Born: February 9, 1885, Vienna
Died: December 24, 1935, Vienna
In his own words....
"I never entertained the idea of reforming the artistic structure of the opera with Wozzeck...I wanted to composer good music, to develop musically the contents of Büchner's immortal drama, to translate his poetic language into music; but other than that, when I decided to write an opera, my only intentions, including the technique of composition, were to give the theater what belongs to the theater. In other words, the music was to be so formed as consciously to fulfill its duty of serving the action at every moment."
Austrian composer. Along with Arnold Schoenberg and Anton Webern, a member of what is known as the Second Viennese School.
Alban Berg's music demonstrates better than any other the individual expressive qualities possible within the highly structured style developed by the composers of the Second Viennese School. Even when writing in a pure twelve-tone style, Berg employs a lyrical and harmonic language that hearkens back to the late romantic style of Mahler. For this reason, he is the most easily approached composer of this style.
Berg was born into a well-to-do family in Vienna and was encouraged in his intellectual pursuits. But despite an aptitude for music, he never received strong formal training until he began his studies with Arnold Schoenberg in 1904. Under Schoenberg's guidance, Berg moved from a rather tonal approach to a purely atonal style over the course of his first three works. He continued in this path, writing mostly smaller works. A decisive moment came in 1914, when he saw a production of George Büchner's play Woyzeck. The play had a great impact on Berg, and he began immediately to transform the work into an opera (Wozzeck). He continued this project while serving in the army in World War I, finishing the work in 1922. It was premiered in 1925 in Berlin and proved a critical and financial success.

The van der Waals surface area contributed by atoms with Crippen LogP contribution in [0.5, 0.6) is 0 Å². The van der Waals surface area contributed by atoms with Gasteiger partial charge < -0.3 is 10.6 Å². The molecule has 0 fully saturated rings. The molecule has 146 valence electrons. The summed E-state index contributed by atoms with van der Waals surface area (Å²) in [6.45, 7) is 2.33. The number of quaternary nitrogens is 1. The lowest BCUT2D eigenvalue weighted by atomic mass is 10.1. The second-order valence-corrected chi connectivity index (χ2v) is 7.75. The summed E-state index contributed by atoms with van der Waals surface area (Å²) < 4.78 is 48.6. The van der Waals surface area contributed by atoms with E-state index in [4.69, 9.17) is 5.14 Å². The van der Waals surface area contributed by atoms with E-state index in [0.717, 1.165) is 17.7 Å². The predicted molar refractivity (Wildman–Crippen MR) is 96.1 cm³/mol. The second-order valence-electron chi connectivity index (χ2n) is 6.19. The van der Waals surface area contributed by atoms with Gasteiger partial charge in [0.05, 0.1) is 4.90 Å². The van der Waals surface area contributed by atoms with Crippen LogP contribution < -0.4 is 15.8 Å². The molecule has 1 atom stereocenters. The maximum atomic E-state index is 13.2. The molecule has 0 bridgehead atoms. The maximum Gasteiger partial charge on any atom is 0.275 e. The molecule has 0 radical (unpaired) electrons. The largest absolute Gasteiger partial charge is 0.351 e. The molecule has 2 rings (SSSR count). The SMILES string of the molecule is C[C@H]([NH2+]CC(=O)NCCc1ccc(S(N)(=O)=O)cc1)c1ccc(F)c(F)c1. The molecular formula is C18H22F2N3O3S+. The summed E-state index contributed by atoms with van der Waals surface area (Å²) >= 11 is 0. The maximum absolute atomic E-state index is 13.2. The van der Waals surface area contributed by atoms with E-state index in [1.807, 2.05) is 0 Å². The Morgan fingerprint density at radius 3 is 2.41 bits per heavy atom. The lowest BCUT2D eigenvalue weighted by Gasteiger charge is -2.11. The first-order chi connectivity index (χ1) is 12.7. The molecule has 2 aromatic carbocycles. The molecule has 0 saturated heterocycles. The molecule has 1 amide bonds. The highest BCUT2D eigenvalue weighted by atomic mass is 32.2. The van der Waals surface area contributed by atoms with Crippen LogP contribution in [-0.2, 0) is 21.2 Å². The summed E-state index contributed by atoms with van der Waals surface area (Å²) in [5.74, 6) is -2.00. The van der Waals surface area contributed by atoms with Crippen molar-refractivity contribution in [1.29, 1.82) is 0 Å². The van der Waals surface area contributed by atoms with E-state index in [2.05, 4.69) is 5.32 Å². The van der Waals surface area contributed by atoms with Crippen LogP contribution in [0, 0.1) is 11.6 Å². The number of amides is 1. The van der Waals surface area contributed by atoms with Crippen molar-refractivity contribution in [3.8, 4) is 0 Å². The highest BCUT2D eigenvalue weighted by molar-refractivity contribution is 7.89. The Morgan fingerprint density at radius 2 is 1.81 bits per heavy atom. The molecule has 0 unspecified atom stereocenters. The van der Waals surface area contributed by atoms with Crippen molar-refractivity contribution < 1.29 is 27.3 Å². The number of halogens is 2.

In Wozzeck Berg created a rich mix of styles and approaches. On the surface, the language ranges from post-romantic to purely atonal, freely mixing popular and folk elements. Underlying this is an exacting approach to form: the first act is a suite of five character pieces, the second is a symphony in five movements, and the third is a series of five variations set on different ostinatos. None of this, however, is merely intellectual diversion. Instead, each idea is developed to support the dramatic action on the stage.
Through his next works, Berg embraced the twelve-tone procedure more fully. This can be seen in his Lyric Suite (1926), his Violin Concerto (1935) and Lulu, his second opera, left incomplete at his death. In the concerto, especially, we can see how the twelve-tone approach becomes a transparent technique. Berg devised his pitch materials in such a way as to allow for rich, and surprisingly consonant, harmonies. From the opening, which comprises a series of open fifths in the violin and harp, to the final movement, which incorporates a quotation from a chorale setting by Bach, the work is both technically masterful and musically satisfying.
Berg's life came to an early end. The tensions of the Nazi rise to power and the effects of generally ill health began to take their toll. In the fall of 1935 a simple insect bite turned into fatal blood poisoning. He died on Christmas Eve.
Wozzeck, Scene 1 and Scene 4